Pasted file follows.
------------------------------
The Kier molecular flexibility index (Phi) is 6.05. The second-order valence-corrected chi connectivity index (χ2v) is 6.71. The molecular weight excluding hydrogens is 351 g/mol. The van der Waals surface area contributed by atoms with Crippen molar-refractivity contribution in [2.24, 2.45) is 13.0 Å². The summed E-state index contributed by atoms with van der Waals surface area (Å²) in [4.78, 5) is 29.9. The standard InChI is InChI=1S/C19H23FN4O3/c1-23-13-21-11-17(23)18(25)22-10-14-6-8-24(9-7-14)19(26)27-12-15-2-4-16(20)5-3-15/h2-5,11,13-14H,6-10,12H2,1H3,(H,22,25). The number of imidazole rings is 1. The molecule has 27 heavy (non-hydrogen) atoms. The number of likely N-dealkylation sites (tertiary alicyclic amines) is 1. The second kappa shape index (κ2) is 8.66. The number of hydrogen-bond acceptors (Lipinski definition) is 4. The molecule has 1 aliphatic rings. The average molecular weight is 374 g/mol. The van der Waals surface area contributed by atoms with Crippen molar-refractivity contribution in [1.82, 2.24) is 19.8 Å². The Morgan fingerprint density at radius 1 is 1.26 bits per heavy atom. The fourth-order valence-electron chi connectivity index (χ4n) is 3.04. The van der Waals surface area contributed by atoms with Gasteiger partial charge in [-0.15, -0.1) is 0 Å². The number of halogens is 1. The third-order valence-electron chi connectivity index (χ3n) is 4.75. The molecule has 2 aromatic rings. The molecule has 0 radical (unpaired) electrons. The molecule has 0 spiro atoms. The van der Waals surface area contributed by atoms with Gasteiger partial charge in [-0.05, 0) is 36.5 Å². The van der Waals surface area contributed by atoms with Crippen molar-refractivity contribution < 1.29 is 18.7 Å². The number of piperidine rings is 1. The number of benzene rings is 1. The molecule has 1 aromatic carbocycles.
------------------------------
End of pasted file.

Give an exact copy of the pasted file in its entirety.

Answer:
The Kier molecular flexibility index (Phi) is 6.05. The second-order valence-corrected chi connectivity index (χ2v) is 6.71. The molecular weight excluding hydrogens is 351 g/mol. The van der Waals surface area contributed by atoms with Crippen molar-refractivity contribution in [2.24, 2.45) is 13.0 Å². The summed E-state index contributed by atoms with van der Waals surface area (Å²) in [4.78, 5) is 29.9. The standard InChI is InChI=1S/C19H23FN4O3/c1-23-13-21-11-17(23)18(25)22-10-14-6-8-24(9-7-14)19(26)27-12-15-2-4-16(20)5-3-15/h2-5,11,13-14H,6-10,12H2,1H3,(H,22,25). The number of imidazole rings is 1. The molecule has 27 heavy (non-hydrogen) atoms. The number of likely N-dealkylation sites (tertiary alicyclic amines) is 1. The second kappa shape index (κ2) is 8.66. The number of hydrogen-bond acceptors (Lipinski definition) is 4. The molecule has 1 aliphatic rings. The average molecular weight is 374 g/mol. The van der Waals surface area contributed by atoms with Crippen molar-refractivity contribution in [1.82, 2.24) is 19.8 Å². The Morgan fingerprint density at radius 1 is 1.26 bits per heavy atom. The fourth-order valence-electron chi connectivity index (χ4n) is 3.04. The van der Waals surface area contributed by atoms with Gasteiger partial charge in [-0.15, -0.1) is 0 Å². The number of halogens is 1. The third-order valence-electron chi connectivity index (χ3n) is 4.75. The molecule has 2 aromatic rings. The molecule has 0 radical (unpaired) electrons. The molecule has 0 spiro atoms. The van der Waals surface area contributed by atoms with Gasteiger partial charge in [-0.05, 0) is 36.5 Å². The van der Waals surface area contributed by atoms with Crippen molar-refractivity contribution < 1.29 is 18.7 Å². The number of piperidine rings is 1. The number of benzene rings is 1. The molecule has 1 aromatic carbocycles.